Paul understands good writing and is as much the teacher here as I am. At times, I’ll be making a point, and Paul will challenge what I say. And this transforms the class. Lowell will jump in to take a side, and then the other guys jump in and take sides, and the class ends up being more of a conversation — increasingly so as the guys get a better grasp of the elements of writing and become better writers. And that’s what a classroom should be: learning by conversation.

As much as anyone else, Victor has been a good-humored and engaged presence in the class from the first day. But what I’ve seen of his writing makes me wonder if he’s serious about writing well. His writings are convoluted legalistic motions arguing that the court’s jurisdiction over him is unconstitutional and his incarceration illegal. They are written in an impenetrable language that seems designed to elude clarity and precision. In the end, Victor’s prose seems like a dodge — as if it’s trying to avoid being clear.

Maybe it is. There’s a danger in clarity. It makes us risk facing our delusions head-on — for Victor, the hopeful delusion that he can get himself out of prison. I had no idea how to get Victor to write beyond that hope — or even whether I should.

At one point, he decided to submit his legal arguments to the Alaska legislature. After arguing with him strenuously over the point, I finally got him to concede that if he were determined to harangue legislators with this stuff, he needed at least to write a cover letter that explained in simple terms both his argument and what he was asking of the legislature.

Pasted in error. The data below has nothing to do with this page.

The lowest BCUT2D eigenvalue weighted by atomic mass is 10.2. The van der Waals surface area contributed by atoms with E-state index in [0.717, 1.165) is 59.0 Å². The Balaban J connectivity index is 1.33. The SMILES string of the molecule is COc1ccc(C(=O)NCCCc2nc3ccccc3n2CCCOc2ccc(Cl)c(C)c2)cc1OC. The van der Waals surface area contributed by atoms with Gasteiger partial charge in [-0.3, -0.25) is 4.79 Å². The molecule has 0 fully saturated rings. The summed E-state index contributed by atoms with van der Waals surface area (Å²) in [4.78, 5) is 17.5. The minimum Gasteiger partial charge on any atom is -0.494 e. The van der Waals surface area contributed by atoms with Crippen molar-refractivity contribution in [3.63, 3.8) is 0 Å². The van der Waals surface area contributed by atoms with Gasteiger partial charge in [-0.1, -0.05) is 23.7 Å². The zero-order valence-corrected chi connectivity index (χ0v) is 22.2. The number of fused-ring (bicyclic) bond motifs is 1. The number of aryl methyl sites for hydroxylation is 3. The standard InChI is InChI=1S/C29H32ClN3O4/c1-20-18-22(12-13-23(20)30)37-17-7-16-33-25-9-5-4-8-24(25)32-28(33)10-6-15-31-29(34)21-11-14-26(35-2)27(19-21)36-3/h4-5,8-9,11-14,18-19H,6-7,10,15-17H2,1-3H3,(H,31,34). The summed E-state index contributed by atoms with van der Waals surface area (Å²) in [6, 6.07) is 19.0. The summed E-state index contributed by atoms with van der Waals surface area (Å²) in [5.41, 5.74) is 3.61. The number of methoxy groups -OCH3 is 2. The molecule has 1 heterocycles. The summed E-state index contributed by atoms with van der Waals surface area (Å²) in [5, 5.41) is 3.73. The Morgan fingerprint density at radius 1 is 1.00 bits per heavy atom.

He began writing that letter. It had the same problems as his other writings, but it was a step forward, and we began working through some of its issues in class.

Around the same time, Amy Fletcher, Managing Editor at the Capital City Weekly, suggested that I do a piece on teaching at the prison, and I began thinking of ways to let Lowell, Byron, and Victor write it themselves, make the piece their own: their voices, not mine.

Paul, Victor, Lowell, Byron, and I — and some guys who attend the class but haven’t yet written anything (I’m looking at you, Billy) — we began talking about how to write this article. I suggested they write not about the class but about their experiences at Lemon Creek, which Lowell and Byron had been already writing eloquently about.

Then Lowell raised a good point. He noted the possibility that the prison administration might not approve of some of what they have to say. He speculated further that if I publish something not approved by administrators, they could shut down the writing class altogether.